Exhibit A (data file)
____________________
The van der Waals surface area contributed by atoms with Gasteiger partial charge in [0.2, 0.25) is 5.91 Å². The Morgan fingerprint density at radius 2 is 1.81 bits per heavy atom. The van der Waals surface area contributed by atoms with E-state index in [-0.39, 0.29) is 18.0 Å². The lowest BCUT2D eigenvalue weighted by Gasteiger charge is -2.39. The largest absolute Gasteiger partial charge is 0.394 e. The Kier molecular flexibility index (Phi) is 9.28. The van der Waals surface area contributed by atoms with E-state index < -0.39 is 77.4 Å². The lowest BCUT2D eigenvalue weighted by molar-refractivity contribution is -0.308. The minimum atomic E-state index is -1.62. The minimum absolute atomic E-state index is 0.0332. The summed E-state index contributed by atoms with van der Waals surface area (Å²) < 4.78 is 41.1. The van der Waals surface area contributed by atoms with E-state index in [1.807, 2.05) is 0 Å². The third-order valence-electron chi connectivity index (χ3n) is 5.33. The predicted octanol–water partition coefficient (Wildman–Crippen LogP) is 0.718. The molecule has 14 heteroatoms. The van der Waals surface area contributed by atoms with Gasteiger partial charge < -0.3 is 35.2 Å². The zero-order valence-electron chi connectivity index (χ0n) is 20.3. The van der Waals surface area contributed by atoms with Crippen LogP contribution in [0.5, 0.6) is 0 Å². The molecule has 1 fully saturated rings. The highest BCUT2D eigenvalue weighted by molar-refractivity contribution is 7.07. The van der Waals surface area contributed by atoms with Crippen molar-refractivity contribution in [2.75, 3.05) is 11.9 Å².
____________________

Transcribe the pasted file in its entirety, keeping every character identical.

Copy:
The van der Waals surface area contributed by atoms with Gasteiger partial charge in [0.2, 0.25) is 5.91 Å². The Morgan fingerprint density at radius 2 is 1.81 bits per heavy atom. The van der Waals surface area contributed by atoms with E-state index in [-0.39, 0.29) is 18.0 Å². The lowest BCUT2D eigenvalue weighted by Gasteiger charge is -2.39. The largest absolute Gasteiger partial charge is 0.394 e. The Kier molecular flexibility index (Phi) is 9.28. The van der Waals surface area contributed by atoms with E-state index < -0.39 is 77.4 Å². The lowest BCUT2D eigenvalue weighted by molar-refractivity contribution is -0.308. The minimum atomic E-state index is -1.62. The minimum absolute atomic E-state index is 0.0332. The summed E-state index contributed by atoms with van der Waals surface area (Å²) < 4.78 is 41.1. The van der Waals surface area contributed by atoms with E-state index in [1.807, 2.05) is 0 Å². The third-order valence-electron chi connectivity index (χ3n) is 5.33. The predicted octanol–water partition coefficient (Wildman–Crippen LogP) is 0.718. The molecule has 14 heteroatoms. The van der Waals surface area contributed by atoms with Gasteiger partial charge < -0.3 is 35.2 Å². The zero-order valence-electron chi connectivity index (χ0n) is 20.3. The van der Waals surface area contributed by atoms with Crippen LogP contribution in [0.5, 0.6) is 0 Å². The molecule has 1 fully saturated rings. The highest BCUT2D eigenvalue weighted by molar-refractivity contribution is 7.07. The van der Waals surface area contributed by atoms with Crippen molar-refractivity contribution in [2.75, 3.05) is 11.9 Å².